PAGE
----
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Don't Trust A-Rod Because Trust is for Cowards

Sure, A-Rod is no Derek Jeter. But Derek Jeter's Age 25 season couldn't carry A-Rod's jock.

Trust is for cowards. If that's not a famous saying, or at least a No Fear t-shirt, it should be. Thom Loverro, one of the last of baseball's dying breed of righteous trolls, thinks we shouldn't trust A-Rod. Isn't that adorable? Hey guys, you know this person that plays a game that we all (some more than others, apparently) enjoy watching on our televisions? Don't trust him. Don't trust the baseball man and his baseball feats. His home runs are lies, just like his words. A worthy sentiment, no? Trust, after all, is the single most important facet of any human relationship. It is the very foundation upon which friendship is made. But in the context of baseball, and Alex Rodriguez, what does that even mean? It literally means nothing.


If a friend or family member or spouse violates your trust, it rocks you to your core. You've essentially abdicated your own instincts, and placed them in the hands of another. That is why trust is rarely placed in acquaintances, let alone perfect strangers. So is this how you, Thom Loverro,will feel if A-Rod gets busted with Ben Johnson or plutonium in his veins, as you so hilariously write? Powerless? Rocked to your core? I hope not, because you are, by all accounts, an adult with a job and a college education, a license to drive, and probably the right to vote. I hope to God you have no strong reaction one way or the other to a baseball player taking performance enhancing drugs. I hope if you have a small child who idolizes an athlete later busted for PEDs, that you have the wherewithal to a.) discourage that idolatry, or at least make it clear that these people are flawed humans just like everyone else and, b.) reinforce in that small child the notion that baseball doesn't fucking matter in the grand scheme of things because you are an adult who knows this.

And yet…

We're supposed to believe that a player at his age can recapture the glorious, if fraudulent, years of his youth by starting the season batting .314 with four home runs and 11 RBI through 11 games.

We're supposed to believe — just one year removed from watching Derek Jeter, at the age of 39, look every bit his age in his final season, batting just .256 with only two home runs and 35 RBI — that A-Rod is immune to the same effects of age.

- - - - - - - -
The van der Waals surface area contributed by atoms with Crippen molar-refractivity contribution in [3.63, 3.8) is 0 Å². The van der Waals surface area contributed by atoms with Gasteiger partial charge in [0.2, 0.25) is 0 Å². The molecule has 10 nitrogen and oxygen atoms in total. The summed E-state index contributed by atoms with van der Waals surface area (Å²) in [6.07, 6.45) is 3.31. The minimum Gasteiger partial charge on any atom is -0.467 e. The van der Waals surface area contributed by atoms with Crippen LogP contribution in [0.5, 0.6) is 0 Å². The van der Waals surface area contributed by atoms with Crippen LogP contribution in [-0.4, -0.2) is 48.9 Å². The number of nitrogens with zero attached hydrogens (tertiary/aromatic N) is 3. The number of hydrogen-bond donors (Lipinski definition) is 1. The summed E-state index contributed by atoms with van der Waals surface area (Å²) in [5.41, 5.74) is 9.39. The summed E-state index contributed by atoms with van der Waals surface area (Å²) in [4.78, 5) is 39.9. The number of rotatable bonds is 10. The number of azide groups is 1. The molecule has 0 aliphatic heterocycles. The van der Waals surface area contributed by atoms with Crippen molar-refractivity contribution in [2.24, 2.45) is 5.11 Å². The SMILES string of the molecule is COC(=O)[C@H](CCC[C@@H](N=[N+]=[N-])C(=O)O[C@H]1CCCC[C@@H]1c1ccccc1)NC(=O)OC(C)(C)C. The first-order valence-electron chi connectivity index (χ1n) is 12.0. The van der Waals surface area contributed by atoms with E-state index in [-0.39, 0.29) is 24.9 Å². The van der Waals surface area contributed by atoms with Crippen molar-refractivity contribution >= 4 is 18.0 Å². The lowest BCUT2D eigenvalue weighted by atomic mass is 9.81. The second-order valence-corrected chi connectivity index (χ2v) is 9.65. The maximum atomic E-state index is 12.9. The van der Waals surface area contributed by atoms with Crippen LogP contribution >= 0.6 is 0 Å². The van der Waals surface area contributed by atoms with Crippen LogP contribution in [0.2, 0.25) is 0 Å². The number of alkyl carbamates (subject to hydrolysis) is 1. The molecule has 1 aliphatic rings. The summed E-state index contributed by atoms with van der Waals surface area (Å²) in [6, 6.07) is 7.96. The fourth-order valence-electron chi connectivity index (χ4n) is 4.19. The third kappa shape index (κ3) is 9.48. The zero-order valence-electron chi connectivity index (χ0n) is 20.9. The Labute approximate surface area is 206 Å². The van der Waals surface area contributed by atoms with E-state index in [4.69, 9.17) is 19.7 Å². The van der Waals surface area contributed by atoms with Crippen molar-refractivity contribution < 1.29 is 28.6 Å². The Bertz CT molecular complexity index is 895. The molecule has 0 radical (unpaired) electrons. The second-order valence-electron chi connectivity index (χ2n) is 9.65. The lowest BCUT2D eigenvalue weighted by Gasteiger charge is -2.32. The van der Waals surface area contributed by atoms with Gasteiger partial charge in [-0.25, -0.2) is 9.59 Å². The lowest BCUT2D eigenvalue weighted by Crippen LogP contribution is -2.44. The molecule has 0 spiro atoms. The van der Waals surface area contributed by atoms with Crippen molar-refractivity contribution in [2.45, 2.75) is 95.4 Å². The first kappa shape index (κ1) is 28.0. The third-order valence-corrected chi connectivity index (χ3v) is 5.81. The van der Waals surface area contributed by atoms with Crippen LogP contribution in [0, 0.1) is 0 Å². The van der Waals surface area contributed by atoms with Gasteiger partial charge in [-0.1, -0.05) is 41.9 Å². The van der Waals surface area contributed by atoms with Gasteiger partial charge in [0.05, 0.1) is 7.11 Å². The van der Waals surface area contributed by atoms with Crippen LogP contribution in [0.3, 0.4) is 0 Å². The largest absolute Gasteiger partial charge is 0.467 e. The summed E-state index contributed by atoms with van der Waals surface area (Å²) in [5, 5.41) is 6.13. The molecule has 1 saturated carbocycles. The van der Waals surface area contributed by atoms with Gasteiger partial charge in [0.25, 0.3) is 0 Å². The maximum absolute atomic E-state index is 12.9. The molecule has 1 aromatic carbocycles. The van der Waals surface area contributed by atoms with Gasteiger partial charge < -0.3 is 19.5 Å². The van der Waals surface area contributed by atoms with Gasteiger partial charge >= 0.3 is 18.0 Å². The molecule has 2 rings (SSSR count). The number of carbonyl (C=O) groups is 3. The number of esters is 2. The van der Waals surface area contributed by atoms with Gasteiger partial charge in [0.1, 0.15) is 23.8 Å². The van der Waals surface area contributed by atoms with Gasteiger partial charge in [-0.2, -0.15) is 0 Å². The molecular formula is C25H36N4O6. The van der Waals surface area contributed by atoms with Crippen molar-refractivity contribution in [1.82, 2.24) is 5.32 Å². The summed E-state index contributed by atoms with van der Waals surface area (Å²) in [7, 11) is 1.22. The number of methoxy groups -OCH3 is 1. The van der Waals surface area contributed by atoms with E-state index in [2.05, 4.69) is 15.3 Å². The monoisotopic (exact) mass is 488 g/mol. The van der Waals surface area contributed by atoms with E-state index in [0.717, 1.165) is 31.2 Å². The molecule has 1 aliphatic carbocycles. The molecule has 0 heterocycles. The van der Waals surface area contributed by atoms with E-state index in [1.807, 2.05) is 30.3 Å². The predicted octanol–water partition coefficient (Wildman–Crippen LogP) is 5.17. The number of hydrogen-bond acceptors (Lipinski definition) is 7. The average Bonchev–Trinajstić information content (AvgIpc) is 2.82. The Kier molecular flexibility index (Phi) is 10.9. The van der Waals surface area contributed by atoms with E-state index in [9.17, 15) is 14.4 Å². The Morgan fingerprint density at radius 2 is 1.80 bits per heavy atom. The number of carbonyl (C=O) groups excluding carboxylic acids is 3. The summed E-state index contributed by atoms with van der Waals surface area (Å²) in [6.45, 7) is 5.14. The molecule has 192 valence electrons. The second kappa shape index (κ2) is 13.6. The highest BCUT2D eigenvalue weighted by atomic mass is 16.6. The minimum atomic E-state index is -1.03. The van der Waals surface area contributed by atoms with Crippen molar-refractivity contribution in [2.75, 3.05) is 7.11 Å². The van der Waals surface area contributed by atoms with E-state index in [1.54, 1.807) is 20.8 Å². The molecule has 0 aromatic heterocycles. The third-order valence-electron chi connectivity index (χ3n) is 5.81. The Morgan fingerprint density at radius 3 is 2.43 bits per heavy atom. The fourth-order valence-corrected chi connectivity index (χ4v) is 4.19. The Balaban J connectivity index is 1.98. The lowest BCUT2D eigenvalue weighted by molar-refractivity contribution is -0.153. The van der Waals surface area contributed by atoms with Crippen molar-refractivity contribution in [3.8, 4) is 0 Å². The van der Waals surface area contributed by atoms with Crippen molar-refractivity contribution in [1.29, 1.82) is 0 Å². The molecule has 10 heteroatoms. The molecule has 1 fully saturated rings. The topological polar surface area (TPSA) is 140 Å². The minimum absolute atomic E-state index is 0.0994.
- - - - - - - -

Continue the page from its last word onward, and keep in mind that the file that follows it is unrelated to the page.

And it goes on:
We're supposed to believe that watching what we are seeing from Alex Rodriguez is for real — that this is some sort of miraculous comeback?


Let us forget for one moment that a man paid to write about baseball decided to compare Alex Rodriguez's tangible production to Derek Jeter's. Just forget all about that right now because—again, I hope—no one who has ever in his life watched a second of either man play baseball would ever do that unless he was a hack trying to distract you with some narrative about Good Guys vs. Bad Guys. Instead, just let the words wash over you. We're supposed to believe…we're supposed to believe…we're supposed to be believe? Please.

You're not supposed to do anything, man. You're supposed to watch baseball, root for your team, and hate the others. This is why fans are walking away from baseball. Hacks villainize players until there are only two sides left: the side that agrees with the hacks, and the side that doesn't want to deal with it anymore. And this is exactly why Alex Rodriguez is single-handedly bringing me back. He's got all the hacks scrambling. Christ, Loverro just tried to compare him to Derek Jeter's age 39 season. Can you believe that? Derek Jeter's Age 25 season couldn't carry A-Rod's jock, so am I surprised he looks better than Jeets did last year? No, Thom. No I am not. But so many, not just Loverro, have evidently put their trust in the wrong person, so I want to offer some words I hope will help.

These ballplayers, they are flawed like you and me. It's OK to watch them and enjoy yourself vicariously through their fun out on the field, but you have to remember, in the grand scheme of things, it's just a game. They are just people playing baseball.